The Effects of Staying Digitally Plugged In

I’ve had a couple of things on my brain lately. One of these things, and hear me out here, is how everything I do from a simple search on Google, to playing my favorite video game has an effect on my brain. Whether it is instant gratification from knowledge being immediately at my fingertips, or frustration at a failure to achieve a goal in a fictional world. There’s no denying that how I feel affects how I think. That’s right, it’s science. Your emotions affect your cognitive connections and especially in the digital world.

We are busy, and digitally plugged into the world around us.

We know what Susan is doing via her last Facebook post as we write emails, all simultaneously. Thanks to our cell phones or desktop notifications. We all feel some type of way when we read a happy, sad or political post. In fact, there have been a number of studies on how social media affects the brain. Even how people are more depressed after spending large amounts of time on it. Some studies show it lowers our impulse control, harms self esteem and leaves us more open to peer pressure. Even as adults.

Related Post – Effects of Music on the Brain

Maybe, the solution for the issues that stem from social media is to unplug for a bit.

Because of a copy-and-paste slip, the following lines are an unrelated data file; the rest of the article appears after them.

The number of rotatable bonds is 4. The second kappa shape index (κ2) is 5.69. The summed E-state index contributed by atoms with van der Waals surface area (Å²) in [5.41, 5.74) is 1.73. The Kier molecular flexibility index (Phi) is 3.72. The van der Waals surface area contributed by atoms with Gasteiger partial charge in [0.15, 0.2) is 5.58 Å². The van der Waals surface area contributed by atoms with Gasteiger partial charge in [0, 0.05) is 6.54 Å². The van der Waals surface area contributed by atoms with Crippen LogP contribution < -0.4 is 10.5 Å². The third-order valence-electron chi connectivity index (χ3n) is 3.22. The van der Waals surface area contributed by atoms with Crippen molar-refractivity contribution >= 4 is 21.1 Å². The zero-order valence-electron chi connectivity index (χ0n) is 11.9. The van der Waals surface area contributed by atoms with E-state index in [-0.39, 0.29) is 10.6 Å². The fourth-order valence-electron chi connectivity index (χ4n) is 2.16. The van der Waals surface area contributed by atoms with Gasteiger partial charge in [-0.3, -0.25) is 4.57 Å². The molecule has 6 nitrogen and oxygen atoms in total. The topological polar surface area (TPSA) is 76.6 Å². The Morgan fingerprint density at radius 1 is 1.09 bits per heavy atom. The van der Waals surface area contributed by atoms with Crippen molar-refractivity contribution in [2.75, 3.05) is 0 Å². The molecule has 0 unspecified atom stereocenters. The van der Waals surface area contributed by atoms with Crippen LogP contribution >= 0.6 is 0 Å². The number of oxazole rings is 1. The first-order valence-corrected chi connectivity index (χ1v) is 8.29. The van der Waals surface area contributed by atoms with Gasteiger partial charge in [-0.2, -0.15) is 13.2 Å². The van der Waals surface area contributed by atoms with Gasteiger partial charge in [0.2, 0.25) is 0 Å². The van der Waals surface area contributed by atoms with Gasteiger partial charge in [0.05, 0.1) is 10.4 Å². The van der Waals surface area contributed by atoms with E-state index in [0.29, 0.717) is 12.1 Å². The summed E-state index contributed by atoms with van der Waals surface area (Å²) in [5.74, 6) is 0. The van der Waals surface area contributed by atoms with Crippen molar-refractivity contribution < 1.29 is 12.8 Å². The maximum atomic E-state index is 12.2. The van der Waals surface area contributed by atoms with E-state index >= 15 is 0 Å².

We’ve recently, much to my child’s chagrin, instituted a ‘no tech day’ on the weekends. We didn’t turn on a television or cell phone; no Facebook, no Instagram, no SnapChat and no gaming systems. We (tried to) spend the time playing board and card games (I lost horribly at UNO), going on a hike, or cooking a meal without any interruptions. For the sake of full disclosure, I will say that this wasn’t an easy day for either my son or I, but we did have a barrel of laughs (and lost three of monkeys from the barrel of monkeys).

We may have disconnected from the digital world, but we connected as a family . . .

I’m constantly on my phone and he’s fairly attached to his Kindle Fire, and I may have cheated a bit. But I will say I felt more in sync with my son afterwards, I knew every detail of his school week, and we had wonderful, whimsical conversations about how the world works and his favorite ‘what if…’ questionnaire. I know this isn’t something we’ll succeed in doing weekly, but I do believe the goal will be to implement it on a fortnightly basis. We may have disconnected from the digital world, but we connected with each other as a family and that meant the world.

Is this something you do with your family? Does it work for you? Let us know, comment below!

Guest Blogger, Emma Beazley

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